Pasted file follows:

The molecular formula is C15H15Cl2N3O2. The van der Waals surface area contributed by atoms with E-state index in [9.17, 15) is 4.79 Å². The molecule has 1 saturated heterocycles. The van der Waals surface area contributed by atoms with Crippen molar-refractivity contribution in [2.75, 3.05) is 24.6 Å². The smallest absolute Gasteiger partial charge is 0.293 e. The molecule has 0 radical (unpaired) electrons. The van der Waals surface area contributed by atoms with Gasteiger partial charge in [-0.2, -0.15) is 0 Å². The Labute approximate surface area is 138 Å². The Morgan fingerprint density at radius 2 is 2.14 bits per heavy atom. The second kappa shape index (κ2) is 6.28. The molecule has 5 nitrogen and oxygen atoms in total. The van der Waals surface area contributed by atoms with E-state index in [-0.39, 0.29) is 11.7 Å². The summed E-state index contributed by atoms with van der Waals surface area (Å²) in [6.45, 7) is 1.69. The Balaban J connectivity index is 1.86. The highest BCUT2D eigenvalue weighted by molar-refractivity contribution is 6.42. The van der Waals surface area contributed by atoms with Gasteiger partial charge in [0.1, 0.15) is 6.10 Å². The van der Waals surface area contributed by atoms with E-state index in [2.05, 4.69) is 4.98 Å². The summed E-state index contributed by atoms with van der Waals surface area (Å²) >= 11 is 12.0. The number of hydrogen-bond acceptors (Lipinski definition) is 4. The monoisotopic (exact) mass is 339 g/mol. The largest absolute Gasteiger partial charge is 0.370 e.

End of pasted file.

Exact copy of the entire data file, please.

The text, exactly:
The molecular formula is C15H15Cl2N3O2. The van der Waals surface area contributed by atoms with E-state index in [9.17, 15) is 4.79 Å². The molecule has 1 saturated heterocycles. The van der Waals surface area contributed by atoms with Crippen molar-refractivity contribution in [2.75, 3.05) is 24.6 Å². The smallest absolute Gasteiger partial charge is 0.293 e. The molecule has 0 radical (unpaired) electrons. The van der Waals surface area contributed by atoms with Gasteiger partial charge in [-0.2, -0.15) is 0 Å². The Labute approximate surface area is 138 Å². The Morgan fingerprint density at radius 2 is 2.14 bits per heavy atom. The second kappa shape index (κ2) is 6.28. The molecule has 5 nitrogen and oxygen atoms in total. The van der Waals surface area contributed by atoms with E-state index in [-0.39, 0.29) is 11.7 Å². The summed E-state index contributed by atoms with van der Waals surface area (Å²) in [6.45, 7) is 1.69. The Balaban J connectivity index is 1.86. The highest BCUT2D eigenvalue weighted by molar-refractivity contribution is 6.42. The van der Waals surface area contributed by atoms with Gasteiger partial charge in [0.1, 0.15) is 6.10 Å². The van der Waals surface area contributed by atoms with E-state index in [2.05, 4.69) is 4.98 Å². The summed E-state index contributed by atoms with van der Waals surface area (Å²) >= 11 is 12.0. The number of hydrogen-bond acceptors (Lipinski definition) is 4. The monoisotopic (exact) mass is 339 g/mol. The largest absolute Gasteiger partial charge is 0.370 e.